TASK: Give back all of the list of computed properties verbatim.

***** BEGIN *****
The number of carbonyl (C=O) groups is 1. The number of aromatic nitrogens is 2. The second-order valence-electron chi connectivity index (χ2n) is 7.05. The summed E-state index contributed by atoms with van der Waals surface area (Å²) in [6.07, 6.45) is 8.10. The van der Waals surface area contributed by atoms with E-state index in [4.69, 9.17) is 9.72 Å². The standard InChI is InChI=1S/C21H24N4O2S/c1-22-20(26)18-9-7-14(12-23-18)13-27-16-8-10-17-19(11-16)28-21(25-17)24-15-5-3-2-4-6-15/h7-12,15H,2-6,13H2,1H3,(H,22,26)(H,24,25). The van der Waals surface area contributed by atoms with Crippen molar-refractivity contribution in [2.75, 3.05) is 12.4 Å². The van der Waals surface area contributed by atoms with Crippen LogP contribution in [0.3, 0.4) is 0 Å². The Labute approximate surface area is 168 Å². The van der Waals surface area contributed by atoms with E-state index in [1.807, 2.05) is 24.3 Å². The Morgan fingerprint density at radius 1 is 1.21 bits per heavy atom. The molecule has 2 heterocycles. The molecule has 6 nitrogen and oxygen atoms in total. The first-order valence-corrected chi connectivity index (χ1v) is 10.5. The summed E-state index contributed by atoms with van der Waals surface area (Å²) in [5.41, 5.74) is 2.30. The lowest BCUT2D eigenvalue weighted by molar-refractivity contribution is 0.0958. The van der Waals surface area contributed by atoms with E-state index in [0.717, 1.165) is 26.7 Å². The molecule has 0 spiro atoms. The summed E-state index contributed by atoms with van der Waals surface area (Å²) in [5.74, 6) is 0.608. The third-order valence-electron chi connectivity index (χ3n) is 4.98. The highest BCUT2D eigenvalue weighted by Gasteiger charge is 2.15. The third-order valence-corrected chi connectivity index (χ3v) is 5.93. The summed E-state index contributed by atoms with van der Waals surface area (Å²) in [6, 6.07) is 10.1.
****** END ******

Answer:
The number of carbonyl (C=O) groups is 1. The number of aromatic nitrogens is 2. The second-order valence-electron chi connectivity index (χ2n) is 7.05. The summed E-state index contributed by atoms with van der Waals surface area (Å²) in [6.07, 6.45) is 8.10. The van der Waals surface area contributed by atoms with E-state index in [4.69, 9.17) is 9.72 Å². The standard InChI is InChI=1S/C21H24N4O2S/c1-22-20(26)18-9-7-14(12-23-18)13-27-16-8-10-17-19(11-16)28-21(25-17)24-15-5-3-2-4-6-15/h7-12,15H,2-6,13H2,1H3,(H,22,26)(H,24,25). The van der Waals surface area contributed by atoms with Crippen molar-refractivity contribution in [2.75, 3.05) is 12.4 Å². The van der Waals surface area contributed by atoms with Crippen LogP contribution in [0.3, 0.4) is 0 Å². The Labute approximate surface area is 168 Å². The van der Waals surface area contributed by atoms with E-state index in [1.807, 2.05) is 24.3 Å². The Morgan fingerprint density at radius 1 is 1.21 bits per heavy atom. The molecule has 2 heterocycles. The molecule has 6 nitrogen and oxygen atoms in total. The first-order valence-corrected chi connectivity index (χ1v) is 10.5. The summed E-state index contributed by atoms with van der Waals surface area (Å²) in [5.41, 5.74) is 2.30. The lowest BCUT2D eigenvalue weighted by molar-refractivity contribution is 0.0958. The van der Waals surface area contributed by atoms with E-state index in [0.717, 1.165) is 26.7 Å². The molecule has 0 spiro atoms. The summed E-state index contributed by atoms with van der Waals surface area (Å²) in [5.74, 6) is 0.608. The third-order valence-electron chi connectivity index (χ3n) is 4.98. The highest BCUT2D eigenvalue weighted by Gasteiger charge is 2.15. The third-order valence-corrected chi connectivity index (χ3v) is 5.93. The summed E-state index contributed by atoms with van der Waals surface area (Å²) in [6, 6.07) is 10.1.